Even though I eat well and work out at least 5 times a week, for the past several months I’ve seen nothing but small losses on the scale as reward for my hard work: .6 lbs here, .4 lbs there, with a full pound loss thrown in every now and then for good measure.
When my body first began transitioning from consistent 2 pound losses per week (when I had more weight to lose), to more sporadic, smaller losses, I’d be lying if I said it didn’t frustrate me. Then last year, I began a vicious cycle of gaining a pound or two only to lose them and gain them right back, so lately I’m thrilled with the consistent – albeit smaller – losses on the scale. I’m sticking to my Weight Watchers program and continuing to find new ways to challenge my body, whether it’s increasing the incline on the treadmill when I run or discovering new, more challenging bike paths in the area. And it seems to be working, even though the weight is coming off painfully slowly.
Then last week, I was struck with a severe sinus infection. I found myself struggling just to stand up without excruciating pain and pressure, let alone lace up my sneakers and go for a run. Last Monday I thought my stuffy nose and migraine were allergy related, so I pushed myself through a gym session. I took a turn for the worse on Tuesday, and did nothing but curl up on the couch with a blanket and stare at the television all night. On Wednesday I felt guilty about skipping the previous day’s workout, so I forced myself on a 30-minute bike ride that seemed to take upwards of two hours to push through.
On Thursday I finally went to the doctor, and realized it was more serious than just a cold or allergies. I spent the next four days popping ibuprofen and taking antibiotics – and doing little else. I tried to stick to my normal eating regimen, but I didn’t so much as take my dog for a walk. Every movement seemed to intensify my pounding headache and nasal pressure, so I gave myself permission to make like a vegetable and plant myself on the couch.
Despite my lack of activity, I attended my usual weigh-in last Sunday morning, even though I had never skipped that many workouts in one week since I began my journey back in 2007. As such, I was expecting a gain, but knew I could probably chalk it up to being sick and my physical inability to exercise.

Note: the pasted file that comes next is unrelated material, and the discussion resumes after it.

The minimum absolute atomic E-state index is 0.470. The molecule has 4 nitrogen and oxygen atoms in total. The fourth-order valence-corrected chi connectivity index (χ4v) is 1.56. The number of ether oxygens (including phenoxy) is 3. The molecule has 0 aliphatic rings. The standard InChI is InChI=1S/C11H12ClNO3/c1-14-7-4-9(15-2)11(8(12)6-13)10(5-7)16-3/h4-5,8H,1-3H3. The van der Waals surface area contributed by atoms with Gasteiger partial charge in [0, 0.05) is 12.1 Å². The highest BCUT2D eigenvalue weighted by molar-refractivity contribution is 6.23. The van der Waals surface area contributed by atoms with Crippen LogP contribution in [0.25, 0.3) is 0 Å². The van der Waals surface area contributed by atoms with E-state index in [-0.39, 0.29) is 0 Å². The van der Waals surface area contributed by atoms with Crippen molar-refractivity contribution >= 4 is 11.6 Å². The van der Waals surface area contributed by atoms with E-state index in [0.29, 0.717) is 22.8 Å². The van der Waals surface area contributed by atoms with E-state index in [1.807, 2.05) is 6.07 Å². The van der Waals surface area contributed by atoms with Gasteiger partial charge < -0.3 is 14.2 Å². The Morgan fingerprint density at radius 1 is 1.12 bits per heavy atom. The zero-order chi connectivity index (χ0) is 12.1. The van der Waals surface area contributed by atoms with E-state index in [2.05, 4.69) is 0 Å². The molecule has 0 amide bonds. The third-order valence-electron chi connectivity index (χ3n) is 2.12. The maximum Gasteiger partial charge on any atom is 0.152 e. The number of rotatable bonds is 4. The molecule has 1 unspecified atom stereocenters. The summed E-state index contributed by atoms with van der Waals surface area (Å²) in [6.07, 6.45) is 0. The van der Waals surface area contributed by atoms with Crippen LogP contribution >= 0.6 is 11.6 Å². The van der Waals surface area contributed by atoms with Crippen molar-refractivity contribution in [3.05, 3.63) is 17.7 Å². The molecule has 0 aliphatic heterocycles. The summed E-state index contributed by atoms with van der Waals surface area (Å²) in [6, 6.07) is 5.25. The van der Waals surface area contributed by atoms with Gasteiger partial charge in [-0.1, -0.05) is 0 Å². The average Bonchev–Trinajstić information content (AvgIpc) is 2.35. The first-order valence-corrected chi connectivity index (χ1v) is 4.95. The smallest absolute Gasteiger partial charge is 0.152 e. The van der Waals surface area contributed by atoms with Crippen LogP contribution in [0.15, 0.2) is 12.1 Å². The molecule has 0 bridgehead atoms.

Much to my surprise, I lost 1.8 pounds. I haven’t shed that much weight at once since my first week back on program after my epic “but it’s the holidays” binge of 2009.
Needless to say, I was completely shocked…and a little annoyed. Don’t get me wrong – I was thrilled with the loss. But I was furious that I could work so hard for minimal results and then do absolutely nothing and lose 2 pounds.
I suppose it could have been a fluke. It could be a few weeks of serious effort but lackluster losses catching up with me. Still, I couldn’t help but wonder whether it was instead some kind of sign to stop pushing myself so hard. I beat myself up for spending less than an hour at the gym each day, and all for a loss of .8 (if I’m lucky) at the end of the week. But then I get sick and just focus on my food intake for seven days, and drop almost 2 pounds as if it were nothing. Is that my body’s way of saying I’m exercising too much?
Part of me wants to play a little experiment with the scale and go another week without exercise. But then the other part remains adamant that losing weight and getting healthy is not about playing games with a scale. I exercise because it keeps me healthy and I genuinely enjoy it, not because it helps me fit into smaller jeans.
And that’s the truth – I no longer feel like myself when I don’t incorporate at least some form of physical activity into my day. I’ve become addicted to the way exercise makes me feel, and the way it makes my body look. Where I once stared at images of supermodels in magazines and longed to be “skinny” like them, these days I ogle the athletes’ bodies pictured in magazines like Women’s Health and wonder what I could do to build lean, muscular arms or toned thighs like theirs. I stare at their bodies and assure myself if I keep working hard that someday I, too, might be able to sport such a fit, toned physique.
Then again, it’s my dream to lose these “final forty” pounds and experience life at my goal weight…and even possibly go on to become a Weight Watchers leader. At this stage in my weight loss, part of me just wants to get it over with. As much as I enjoy being able to stroll into any store and know they have my size, I hate trying on a fabulous dress or a nice pair of pants and having to wonder if they’ll still fit when I’m done losing weight – or how much it might cost to tailor them. I’m tired of people telling me I look “amazing” just as I am and that I’ll look “sick” if I lose anymore, when I know just how far I have to go. As much as the idea of having to maintain my weight loss scares me, it still would be nice to know that, for once in my life, I actually finished something that I started.
The good news is that last week’s loss brought me back into the 90-pound zone, where I haven’t been in about a year. A 100-pound loss is once again within my reach, and now I’m just hoping that achieving that goal won’t mean having to sacrifice my favorite foods – or my love affair with the elliptical.
Loss to Date: 91 lbs